The King will reply, “Truly I tell you, whatever you did for one of the least of these brothers and sisters of mine, you did for me” (Matthew 25:31-40).

Prayer: Lord God, particularly today, we pray as we sometimes do that if anything is said contrary to your will you will snatch it from every ear, but if anything is said according to your will, you would please burn it into all of our hearts. In Jesus Name, Amen

 A Prophesy and Parable of the Coming of the Kingdom.

During the last week of his life, Jesus, among other things, taught his followers about the end of the age. He promised them that he would return. He warned them that they should be careful to be wise in how they behaved, watching for his return. He let them know that no one knows the day of the hour of the return (Matthew 25:13). He taught them that they must be good servants, continuing to be about the Masters business until he returns (vv. 14-30). He then spoke about the final judgement (Matthew 25:31-46).

imgres-1Be Filled with the Spirit. First, Jesus told a story about ten young women, who are bridesmaids for a friend (25:1-13). We know this as the “Parable of the Ten Virgins.”  Under Jewish custom, on the wedding night the bridegroom would come and get the bride from her home taking her to his own home. Of the ten bridesmaids, five, who were wise, had lamps that were filled with oil. Five, who were foolish, had not filled their lamps. Unfortunately, the bridegroom came late at midnight, hours after he should have arrived. The five foolish bridesmaids were forced to go and get oil so that they could lead the bride to the groom’s home. When they arrived, they were locked out of the wedding banquet. Jesus by this story, reminds his followers that they must remain filled with the Holy Spirit (the oil in their lamps) and be watchful because no one knows the day of the hour of his return (25:13).

imgres-2Use your Talents. Second, he told the story of the wise and foolish servants, what we sometimes call the “Parable of the Talents” (25:14-30).  A man went on a long journey, Jesus says. When he left, he called his servants and gave them money to invest for him. When he returned, the man asked for an accounting. The first servant, with whom he left five talents, brought him five more. The master praised the servant. The second servant, to whom he gave two talents, brought two more. The master praised this servant. Then, the servant to whom he gave one talent came and brought him only one talent. This servant, fearful of the master, simply buried the talent and did nothing with it. This servant was criticized. This parable is a reminder that God has given each one of his talents that he expects us to use.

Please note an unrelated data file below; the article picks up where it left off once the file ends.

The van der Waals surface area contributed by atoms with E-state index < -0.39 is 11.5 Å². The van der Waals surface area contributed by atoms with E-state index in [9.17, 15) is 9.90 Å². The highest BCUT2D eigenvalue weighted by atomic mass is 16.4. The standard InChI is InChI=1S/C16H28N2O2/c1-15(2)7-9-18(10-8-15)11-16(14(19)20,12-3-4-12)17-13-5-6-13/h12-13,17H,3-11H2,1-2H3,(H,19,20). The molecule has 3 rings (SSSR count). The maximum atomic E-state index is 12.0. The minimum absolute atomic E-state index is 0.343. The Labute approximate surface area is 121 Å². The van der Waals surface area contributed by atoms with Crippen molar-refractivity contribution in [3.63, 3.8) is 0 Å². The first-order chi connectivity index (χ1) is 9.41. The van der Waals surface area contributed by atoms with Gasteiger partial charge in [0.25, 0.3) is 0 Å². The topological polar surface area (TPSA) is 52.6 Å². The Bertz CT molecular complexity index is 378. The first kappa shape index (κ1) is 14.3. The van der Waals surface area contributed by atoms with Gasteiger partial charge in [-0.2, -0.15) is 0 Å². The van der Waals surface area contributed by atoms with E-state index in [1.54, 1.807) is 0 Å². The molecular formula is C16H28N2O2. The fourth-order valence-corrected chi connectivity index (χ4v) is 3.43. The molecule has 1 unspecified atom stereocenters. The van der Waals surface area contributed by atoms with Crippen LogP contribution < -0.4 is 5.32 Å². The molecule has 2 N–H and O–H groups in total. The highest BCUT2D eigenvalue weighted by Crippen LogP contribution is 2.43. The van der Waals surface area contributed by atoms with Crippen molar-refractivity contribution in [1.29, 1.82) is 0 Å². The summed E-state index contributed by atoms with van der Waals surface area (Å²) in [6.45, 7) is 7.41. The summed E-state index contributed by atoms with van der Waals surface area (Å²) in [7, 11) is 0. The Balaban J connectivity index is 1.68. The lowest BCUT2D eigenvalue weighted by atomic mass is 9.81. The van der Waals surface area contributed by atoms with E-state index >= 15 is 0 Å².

imagesDo the Right Things. Finally, Jesus talked about the last judgment in what is sometimes called the “Parable of the Sheep and Goats.”. In this teaching, Jesus described himself as the Son of Man, the King of Kings, who returns from a long journey to heaven to reassert his control upon the earth. Having defeated all his enemies and taking control of all the earth, he brings the people of the earth together and separates them like sheep and goats. The hearers of Jesus would have visually been able to see the white sheep and the black goats of Israel lined up ready to be separated.

The King begins by blessing those on his right. In his blessing, he teaches us what God truly sees, remembers, and values. He invites these servants to inherit the kingdom prepared for them with these words: “For I was hungry and you gave me something to eat, I was thirsty and you gave me something to drink, I was a stranger and you invited me in, I needed clothes and you clothed me, I was sick and you looked after me, I was in prison and you came to visit me” (vv. 35-36). Then, he condemns those on his left because they’ve not done these things. They object that they never saw him in need. Jesus answers them that then they failed to do the proper things to the “least” they did not do them for him.

How are we to understand these verses? Are we to assume that, contrary to much of Scripture, we are not saved by faith but by works? Are we to assume that God, who has promised to forgive our sins, actually will not do so at the last judgment? The answer is “No.” What Jesus is doing is clearly explaining what a good servant will do as he or she invests her time, talents, and energy as we await the return of Christ. It turns out, that what God will remember us for our acts of love and service to others as we, like Jesus, serve others. [2] This is a parable about how to wisely and lovingly use the time God has given us.

This is another story, like the wise and foolish virgins and the wise and foolish servants, designed to help us live our the Christian life loving others and using our time, talents, and energies wisely. If we are wise, then we will use our time to do things that God truly desires and which God will truly remember us for doing. The story is a story of having wisdom in a foolish world.

The Problem of Inattention.